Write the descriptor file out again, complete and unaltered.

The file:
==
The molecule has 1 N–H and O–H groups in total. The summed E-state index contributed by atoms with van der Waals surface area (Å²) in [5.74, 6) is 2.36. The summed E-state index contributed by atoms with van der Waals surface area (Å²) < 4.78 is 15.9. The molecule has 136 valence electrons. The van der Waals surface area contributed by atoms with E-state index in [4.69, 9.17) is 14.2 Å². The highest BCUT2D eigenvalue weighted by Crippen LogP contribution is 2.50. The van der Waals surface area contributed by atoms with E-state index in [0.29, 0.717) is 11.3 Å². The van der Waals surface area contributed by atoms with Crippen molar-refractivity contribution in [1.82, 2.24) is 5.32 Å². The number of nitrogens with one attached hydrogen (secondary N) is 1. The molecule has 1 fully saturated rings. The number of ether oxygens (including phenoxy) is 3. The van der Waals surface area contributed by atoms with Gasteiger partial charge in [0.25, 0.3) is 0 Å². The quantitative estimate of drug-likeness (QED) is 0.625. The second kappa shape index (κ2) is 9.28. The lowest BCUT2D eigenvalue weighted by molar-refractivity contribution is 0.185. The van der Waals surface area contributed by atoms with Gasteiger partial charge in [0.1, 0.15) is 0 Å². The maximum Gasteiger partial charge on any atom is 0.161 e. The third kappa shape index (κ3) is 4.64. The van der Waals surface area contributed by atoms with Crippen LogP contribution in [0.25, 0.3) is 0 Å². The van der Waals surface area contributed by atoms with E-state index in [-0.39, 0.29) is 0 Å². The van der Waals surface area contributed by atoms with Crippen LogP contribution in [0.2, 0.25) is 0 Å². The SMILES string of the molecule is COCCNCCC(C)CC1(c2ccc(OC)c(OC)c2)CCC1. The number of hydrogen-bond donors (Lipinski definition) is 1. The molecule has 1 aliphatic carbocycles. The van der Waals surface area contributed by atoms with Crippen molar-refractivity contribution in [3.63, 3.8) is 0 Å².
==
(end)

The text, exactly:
The molecule has 1 N–H and O–H groups in total. The summed E-state index contributed by atoms with van der Waals surface area (Å²) in [5.74, 6) is 2.36. The summed E-state index contributed by atoms with van der Waals surface area (Å²) < 4.78 is 15.9. The molecule has 136 valence electrons. The van der Waals surface area contributed by atoms with E-state index in [4.69, 9.17) is 14.2 Å². The highest BCUT2D eigenvalue weighted by Crippen LogP contribution is 2.50. The van der Waals surface area contributed by atoms with E-state index in [0.29, 0.717) is 11.3 Å². The van der Waals surface area contributed by atoms with Crippen molar-refractivity contribution in [1.82, 2.24) is 5.32 Å². The number of nitrogens with one attached hydrogen (secondary N) is 1. The molecule has 1 fully saturated rings. The number of ether oxygens (including phenoxy) is 3. The van der Waals surface area contributed by atoms with Gasteiger partial charge in [0.25, 0.3) is 0 Å². The quantitative estimate of drug-likeness (QED) is 0.625. The second kappa shape index (κ2) is 9.28. The lowest BCUT2D eigenvalue weighted by molar-refractivity contribution is 0.185. The van der Waals surface area contributed by atoms with Gasteiger partial charge in [0.1, 0.15) is 0 Å². The maximum Gasteiger partial charge on any atom is 0.161 e. The third kappa shape index (κ3) is 4.64. The van der Waals surface area contributed by atoms with Crippen LogP contribution in [0.25, 0.3) is 0 Å². The van der Waals surface area contributed by atoms with E-state index in [-0.39, 0.29) is 0 Å². The van der Waals surface area contributed by atoms with Crippen LogP contribution in [0.2, 0.25) is 0 Å². The SMILES string of the molecule is COCCNCCC(C)CC1(c2ccc(OC)c(OC)c2)CCC1. The number of hydrogen-bond donors (Lipinski definition) is 1. The molecule has 1 aliphatic carbocycles. The van der Waals surface area contributed by atoms with Crippen molar-refractivity contribution in [3.63, 3.8) is 0 Å².